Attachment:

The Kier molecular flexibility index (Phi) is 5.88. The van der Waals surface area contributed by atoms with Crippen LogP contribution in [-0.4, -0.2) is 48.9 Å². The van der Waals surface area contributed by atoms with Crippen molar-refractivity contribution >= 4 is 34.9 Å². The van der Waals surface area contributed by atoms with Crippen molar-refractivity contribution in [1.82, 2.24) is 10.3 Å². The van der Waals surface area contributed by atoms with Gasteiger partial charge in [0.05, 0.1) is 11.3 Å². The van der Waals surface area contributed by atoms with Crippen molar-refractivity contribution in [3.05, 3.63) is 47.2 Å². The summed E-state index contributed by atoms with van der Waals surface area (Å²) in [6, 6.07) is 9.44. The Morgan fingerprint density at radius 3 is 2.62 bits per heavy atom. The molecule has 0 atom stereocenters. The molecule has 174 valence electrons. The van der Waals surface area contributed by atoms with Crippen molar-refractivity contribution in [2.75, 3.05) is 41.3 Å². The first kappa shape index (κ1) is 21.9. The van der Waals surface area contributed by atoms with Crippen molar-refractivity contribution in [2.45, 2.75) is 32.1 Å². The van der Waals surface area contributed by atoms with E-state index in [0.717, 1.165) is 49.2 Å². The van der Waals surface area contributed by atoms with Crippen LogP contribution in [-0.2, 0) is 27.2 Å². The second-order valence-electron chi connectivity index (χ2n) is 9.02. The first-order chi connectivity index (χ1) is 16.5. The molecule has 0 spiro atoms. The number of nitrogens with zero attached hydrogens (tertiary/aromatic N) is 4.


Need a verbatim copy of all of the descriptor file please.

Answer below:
The Kier molecular flexibility index (Phi) is 5.88. The van der Waals surface area contributed by atoms with Crippen LogP contribution in [-0.4, -0.2) is 48.9 Å². The van der Waals surface area contributed by atoms with Crippen molar-refractivity contribution >= 4 is 34.9 Å². The van der Waals surface area contributed by atoms with Crippen molar-refractivity contribution in [1.82, 2.24) is 10.3 Å². The van der Waals surface area contributed by atoms with Gasteiger partial charge in [0.05, 0.1) is 11.3 Å². The van der Waals surface area contributed by atoms with Crippen molar-refractivity contribution in [3.05, 3.63) is 47.2 Å². The summed E-state index contributed by atoms with van der Waals surface area (Å²) in [6, 6.07) is 9.44. The Morgan fingerprint density at radius 3 is 2.62 bits per heavy atom. The molecule has 0 atom stereocenters. The molecule has 174 valence electrons. The van der Waals surface area contributed by atoms with Crippen molar-refractivity contribution in [2.75, 3.05) is 41.3 Å². The first kappa shape index (κ1) is 21.9. The van der Waals surface area contributed by atoms with Crippen molar-refractivity contribution in [2.45, 2.75) is 32.1 Å². The van der Waals surface area contributed by atoms with E-state index in [0.717, 1.165) is 49.2 Å². The van der Waals surface area contributed by atoms with Crippen LogP contribution in [-0.2, 0) is 27.2 Å². The second-order valence-electron chi connectivity index (χ2n) is 9.02. The first-order chi connectivity index (χ1) is 16.5. The molecule has 0 spiro atoms. The number of nitrogens with zero attached hydrogens (tertiary/aromatic N) is 4.